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I have two situations:

    static void CreateCopyOfString()
        string s = "Hello";


    static void DoNotCreateCopyOfString()

The IL for these two situations looks like this:

    .method private hidebysig static void  CreateCopyOfString() cil managed
        // Code size       15 (0xf)
        .maxstack  1
        .locals init ([0] string s)
        IL_0000:  nop
        IL_0001:  ldstr      "Hello"
        IL_0006:  stloc.0
        IL_0007:  ldloc.0
        IL_0008:  call       void ConsoleApplication1.Program::ProcessString(string)
        IL_000d:  nop
        IL_000e:  ret
    } // end of method Program::CreateCopyOfString


    .method private hidebysig static void  DoNotCreateCopyOfString() cil managed
          // Code size       13 (0xd)
          .maxstack  8
          IL_0000:  nop
          IL_0001:  ldstr      "Hello"
          IL_0006:  call       void ConsoleApplication1.Program::ProcessString(string)
          IL_000b:  nop
          IL_000c:  ret
    } // end of method Program::DoNotCreateCopyOfString

In the first case, there is extra calls for string init, stloc.0 and ldloc.0. Does this mean that the first case would perform weaker than the second case where the string is directly passed to the method instead of first storing it in the local variable?

I saw the question Does initialization of local variable with null impacts performance? but it seems to be little bit different than what I need to know here. Thanks.

share|improve this question
How did you compiled the code? Was it in Debug or Release mode? I believe, that in Release both IL would look exactly the same. – MarcinJuraszek Mar 22 '13 at 20:57
It was compiled in debug. Let me check with release mode. – ashtee Mar 22 '13 at 20:59
Same result with release build. – ashtee Mar 22 '13 at 21:01
up vote 11 down vote accepted

You're looking at the unoptimized IL, for one thing - hence all the "nop"s. You may find it generates different code when building the Release version.

Even with the unoptimized version, if you're running under an optimizing JIT, I'd expect it to end up with the same JITted code.

Even with a non-optimizing JIT which did actually generate code which did more work each time this is called, I'd be staggered to see this have a significant impact in any real application.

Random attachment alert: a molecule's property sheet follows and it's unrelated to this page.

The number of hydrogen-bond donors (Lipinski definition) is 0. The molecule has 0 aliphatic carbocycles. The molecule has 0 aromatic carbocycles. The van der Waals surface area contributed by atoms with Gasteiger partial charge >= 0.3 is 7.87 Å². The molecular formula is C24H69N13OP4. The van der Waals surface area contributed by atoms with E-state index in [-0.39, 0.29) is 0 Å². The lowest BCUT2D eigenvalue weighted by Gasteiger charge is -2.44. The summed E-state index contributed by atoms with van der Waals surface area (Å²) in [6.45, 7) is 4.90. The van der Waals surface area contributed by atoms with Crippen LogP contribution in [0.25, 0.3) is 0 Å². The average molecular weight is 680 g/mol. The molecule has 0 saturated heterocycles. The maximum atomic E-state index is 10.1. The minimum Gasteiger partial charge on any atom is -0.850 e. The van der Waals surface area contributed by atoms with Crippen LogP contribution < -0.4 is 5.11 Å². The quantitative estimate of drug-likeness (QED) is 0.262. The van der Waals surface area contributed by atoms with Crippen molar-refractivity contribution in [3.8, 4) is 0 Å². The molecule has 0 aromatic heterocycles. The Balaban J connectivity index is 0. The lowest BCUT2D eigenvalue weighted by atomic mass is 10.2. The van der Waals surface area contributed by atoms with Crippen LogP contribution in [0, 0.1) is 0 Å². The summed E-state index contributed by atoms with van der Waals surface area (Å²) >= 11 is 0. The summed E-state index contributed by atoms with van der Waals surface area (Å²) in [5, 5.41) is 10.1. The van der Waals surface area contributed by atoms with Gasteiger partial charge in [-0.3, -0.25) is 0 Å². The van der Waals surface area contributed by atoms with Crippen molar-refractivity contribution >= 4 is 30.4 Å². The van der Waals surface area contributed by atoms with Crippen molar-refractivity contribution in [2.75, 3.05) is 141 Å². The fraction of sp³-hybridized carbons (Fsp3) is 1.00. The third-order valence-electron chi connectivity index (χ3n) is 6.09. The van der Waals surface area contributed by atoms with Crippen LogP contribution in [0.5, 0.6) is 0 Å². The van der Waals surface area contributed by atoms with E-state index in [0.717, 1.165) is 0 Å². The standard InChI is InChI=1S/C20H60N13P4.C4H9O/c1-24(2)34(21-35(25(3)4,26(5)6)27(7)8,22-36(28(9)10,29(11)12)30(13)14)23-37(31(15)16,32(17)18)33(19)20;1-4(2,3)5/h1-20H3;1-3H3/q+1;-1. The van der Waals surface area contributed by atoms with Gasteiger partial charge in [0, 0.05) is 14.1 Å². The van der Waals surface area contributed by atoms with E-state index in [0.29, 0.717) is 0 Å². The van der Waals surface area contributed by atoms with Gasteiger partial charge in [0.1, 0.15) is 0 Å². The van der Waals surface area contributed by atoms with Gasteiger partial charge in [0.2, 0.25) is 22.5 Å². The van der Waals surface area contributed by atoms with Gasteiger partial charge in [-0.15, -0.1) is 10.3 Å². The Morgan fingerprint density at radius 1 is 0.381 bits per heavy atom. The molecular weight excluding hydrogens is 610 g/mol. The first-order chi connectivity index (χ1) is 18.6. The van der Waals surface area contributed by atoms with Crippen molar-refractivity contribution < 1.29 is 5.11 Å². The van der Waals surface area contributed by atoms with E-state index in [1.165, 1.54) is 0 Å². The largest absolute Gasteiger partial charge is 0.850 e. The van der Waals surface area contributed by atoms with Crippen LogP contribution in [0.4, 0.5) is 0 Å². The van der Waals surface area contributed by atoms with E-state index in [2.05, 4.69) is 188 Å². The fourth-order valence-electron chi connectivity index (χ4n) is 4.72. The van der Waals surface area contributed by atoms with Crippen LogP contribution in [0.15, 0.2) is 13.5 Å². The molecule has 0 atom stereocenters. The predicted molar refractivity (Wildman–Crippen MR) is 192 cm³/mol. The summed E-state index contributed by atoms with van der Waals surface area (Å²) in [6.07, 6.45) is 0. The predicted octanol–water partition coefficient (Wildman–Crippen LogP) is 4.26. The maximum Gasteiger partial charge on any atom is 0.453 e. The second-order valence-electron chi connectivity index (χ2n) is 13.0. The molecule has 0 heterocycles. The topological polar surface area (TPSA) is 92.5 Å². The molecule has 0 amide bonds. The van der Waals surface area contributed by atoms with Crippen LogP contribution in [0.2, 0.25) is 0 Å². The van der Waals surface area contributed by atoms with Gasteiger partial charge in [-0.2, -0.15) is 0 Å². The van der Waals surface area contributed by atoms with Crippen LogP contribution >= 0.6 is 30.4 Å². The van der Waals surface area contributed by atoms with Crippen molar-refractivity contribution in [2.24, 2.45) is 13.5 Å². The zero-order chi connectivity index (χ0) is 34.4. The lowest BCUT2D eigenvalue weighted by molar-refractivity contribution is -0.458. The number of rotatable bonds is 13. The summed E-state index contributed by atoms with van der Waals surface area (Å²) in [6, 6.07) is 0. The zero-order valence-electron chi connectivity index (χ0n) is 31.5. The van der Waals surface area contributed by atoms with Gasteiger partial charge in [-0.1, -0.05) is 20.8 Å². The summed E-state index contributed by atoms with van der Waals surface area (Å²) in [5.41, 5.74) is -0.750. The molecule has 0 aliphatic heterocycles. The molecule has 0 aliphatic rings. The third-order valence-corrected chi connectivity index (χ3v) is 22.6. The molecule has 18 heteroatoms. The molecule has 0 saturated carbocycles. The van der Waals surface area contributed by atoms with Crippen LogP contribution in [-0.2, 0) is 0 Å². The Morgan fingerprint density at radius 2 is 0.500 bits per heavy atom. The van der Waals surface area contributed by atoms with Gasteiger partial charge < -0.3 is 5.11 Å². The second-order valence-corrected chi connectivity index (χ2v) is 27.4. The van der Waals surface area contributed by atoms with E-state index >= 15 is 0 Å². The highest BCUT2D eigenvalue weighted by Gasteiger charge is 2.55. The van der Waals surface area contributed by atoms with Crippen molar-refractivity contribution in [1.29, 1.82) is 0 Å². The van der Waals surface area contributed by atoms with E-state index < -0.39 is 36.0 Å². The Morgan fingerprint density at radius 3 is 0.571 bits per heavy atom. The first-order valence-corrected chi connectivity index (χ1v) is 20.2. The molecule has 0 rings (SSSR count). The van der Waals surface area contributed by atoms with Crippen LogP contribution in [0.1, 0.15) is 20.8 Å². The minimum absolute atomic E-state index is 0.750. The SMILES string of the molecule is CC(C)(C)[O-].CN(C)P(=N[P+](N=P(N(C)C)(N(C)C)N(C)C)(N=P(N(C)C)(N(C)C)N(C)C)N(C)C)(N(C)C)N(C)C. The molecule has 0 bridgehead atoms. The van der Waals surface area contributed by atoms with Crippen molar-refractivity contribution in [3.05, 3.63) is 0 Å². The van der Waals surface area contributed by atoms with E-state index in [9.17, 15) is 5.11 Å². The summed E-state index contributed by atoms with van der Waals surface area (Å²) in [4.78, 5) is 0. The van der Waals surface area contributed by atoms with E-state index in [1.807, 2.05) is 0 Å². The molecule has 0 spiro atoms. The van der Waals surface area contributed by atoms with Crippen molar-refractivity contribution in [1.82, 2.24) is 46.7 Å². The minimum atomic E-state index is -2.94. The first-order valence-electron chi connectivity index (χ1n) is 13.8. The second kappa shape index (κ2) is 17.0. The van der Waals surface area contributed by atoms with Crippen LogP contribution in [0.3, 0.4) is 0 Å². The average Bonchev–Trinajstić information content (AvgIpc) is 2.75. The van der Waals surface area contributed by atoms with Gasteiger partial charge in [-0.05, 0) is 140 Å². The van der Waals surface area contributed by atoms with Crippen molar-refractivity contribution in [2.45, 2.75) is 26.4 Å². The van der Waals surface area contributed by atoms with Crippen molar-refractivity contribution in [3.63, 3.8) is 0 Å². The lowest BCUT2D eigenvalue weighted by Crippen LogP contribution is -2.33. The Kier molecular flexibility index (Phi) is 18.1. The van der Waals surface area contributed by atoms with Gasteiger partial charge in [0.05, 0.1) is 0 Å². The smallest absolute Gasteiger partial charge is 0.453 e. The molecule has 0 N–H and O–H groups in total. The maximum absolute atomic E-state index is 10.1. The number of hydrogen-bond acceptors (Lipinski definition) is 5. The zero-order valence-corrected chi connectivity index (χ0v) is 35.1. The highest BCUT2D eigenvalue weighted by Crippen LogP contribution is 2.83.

As ever:

  • Set performance goals before you start, and measure against them.
  • Work out which decisions will be hard to fix later in terms of performance, and worry about those much more than decisions like this, which can be changed later with no impact elsewhere.
  • Write the most simplest, most readable code that will work first.
  • If that doesn't perform well enough, investigate whether making changes which harm readability help performance enough to warrant the pain.
share|improve this answer
Not unless your vm executes il by emailing it to a remote server for execution...I wonder, what is the relative cost in cycles of a stloc/ldloc pair? It's likely to be optimized into a register, you think? – JerKimball Mar 22 '13 at 21:02
@JerKimball: Quite probably. But an optimizing JIT really doesn't need to be terribly smart to spot this :) – Jon Skeet Mar 22 '13 at 21:03
Other than the presence of "nop"s, I do not see any difference in the debug and the release builds. – ashtee Mar 22 '13 at 21:05
It is sure that the readability is better with the former approach with a more complex string formation using something like string.Format. That's where I was debating whether to have a local variable hold the string and then pass it to the following method or not. – ashtee Mar 22 '13 at 21:07
@ashtee: No need for debate - just write the simple code. Compare the complexity of parsing a format string, building that new string etc with the possible work (which probably isn't even really there after JITting) of storing a reference and then loading it again. – Jon Skeet Mar 22 '13 at 21:15

No, it will not impact performance. You can confirm this by verifying that the machine code produced for both are the same. Note that in an optimized JIT, ProcessString may be inlined. To avoid this, you may add [MethodImpl(MethodImplOptions.NoInlining)]. Compile an optimized (Release) build.

  1. Open the executable in WinDbg. Use matching 32 or 64-bit version depending on your EXE.
  2. Type sxe ld clrjit to break when clrjit.dll is loaded. Type g to continue until break.
  3. Load SOS with .loadby sos clr. Note that for earlier CLR versions, you need to use mscorwks instead of clr.
  4. Find address of method table with !name2ee * <full class name>.
  5. Type !dumpmt -md <address of MethoTable> to dump method details. Notice at this time that CreateCopyOfString and DoNotCreateCopyOfString is not yet JITed.
  6. Type !bpmd <full class name>.CreateCopyOfString and !bpmd <full class name>.DoNotCreateCopyOfString to break when method is called. Type g to continue. Could also use !bpmd -md <address of MethodDesc> to set breakpoints.
  7. When breakpoint is hit, type !u <address of MethodDesc> to dump the machine code for the method.

Note that when I tried this, only one of the methods was JITed, presumably because the runtime determined that the two methods were identically and JITing the other was unnecessary. As such, I commented out the call as appropriate and repeated to get the machine code.

The actual registers and addresses will vary, but both methods resulted with the following machine code:

sub     rsp,28h
mov     rcx,121E3258h
mov     rcx,qword ptr [rcx]
call    000007fe`9852c038
add     rsp,28h

Hence, you may conclude that since the same machine code is being executed the performance of either method will be the same.

share|improve this answer
Thanks for the clarification. – ashtee Mar 23 '13 at 18:50

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